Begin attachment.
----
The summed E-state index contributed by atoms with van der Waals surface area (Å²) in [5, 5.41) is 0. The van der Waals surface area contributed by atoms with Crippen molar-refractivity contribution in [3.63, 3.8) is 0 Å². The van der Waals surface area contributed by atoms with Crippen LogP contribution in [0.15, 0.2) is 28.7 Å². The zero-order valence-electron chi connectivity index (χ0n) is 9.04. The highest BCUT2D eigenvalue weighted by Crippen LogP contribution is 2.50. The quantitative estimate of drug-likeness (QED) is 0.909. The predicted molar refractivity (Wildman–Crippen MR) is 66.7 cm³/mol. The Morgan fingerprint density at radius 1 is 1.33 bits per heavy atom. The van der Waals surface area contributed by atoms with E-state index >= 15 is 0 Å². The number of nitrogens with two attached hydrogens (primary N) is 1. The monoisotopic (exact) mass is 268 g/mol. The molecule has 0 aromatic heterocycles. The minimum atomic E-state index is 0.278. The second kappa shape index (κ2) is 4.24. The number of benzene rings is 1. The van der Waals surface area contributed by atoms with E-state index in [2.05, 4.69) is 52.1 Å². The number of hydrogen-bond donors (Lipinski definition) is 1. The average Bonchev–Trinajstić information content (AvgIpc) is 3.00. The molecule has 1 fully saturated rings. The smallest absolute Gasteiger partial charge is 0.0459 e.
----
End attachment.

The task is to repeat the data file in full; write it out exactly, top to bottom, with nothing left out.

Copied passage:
The summed E-state index contributed by atoms with van der Waals surface area (Å²) in [5, 5.41) is 0. The van der Waals surface area contributed by atoms with Crippen molar-refractivity contribution in [3.63, 3.8) is 0 Å². The van der Waals surface area contributed by atoms with Crippen LogP contribution in [0.15, 0.2) is 28.7 Å². The zero-order valence-electron chi connectivity index (χ0n) is 9.04. The highest BCUT2D eigenvalue weighted by Crippen LogP contribution is 2.50. The quantitative estimate of drug-likeness (QED) is 0.909. The predicted molar refractivity (Wildman–Crippen MR) is 66.7 cm³/mol. The Morgan fingerprint density at radius 1 is 1.33 bits per heavy atom. The van der Waals surface area contributed by atoms with E-state index >= 15 is 0 Å². The number of nitrogens with two attached hydrogens (primary N) is 1. The monoisotopic (exact) mass is 268 g/mol. The molecule has 0 aromatic heterocycles. The minimum atomic E-state index is 0.278. The second kappa shape index (κ2) is 4.24. The number of benzene rings is 1. The van der Waals surface area contributed by atoms with E-state index in [2.05, 4.69) is 52.1 Å². The number of hydrogen-bond donors (Lipinski definition) is 1. The average Bonchev–Trinajstić information content (AvgIpc) is 3.00. The molecule has 1 fully saturated rings. The smallest absolute Gasteiger partial charge is 0.0459 e.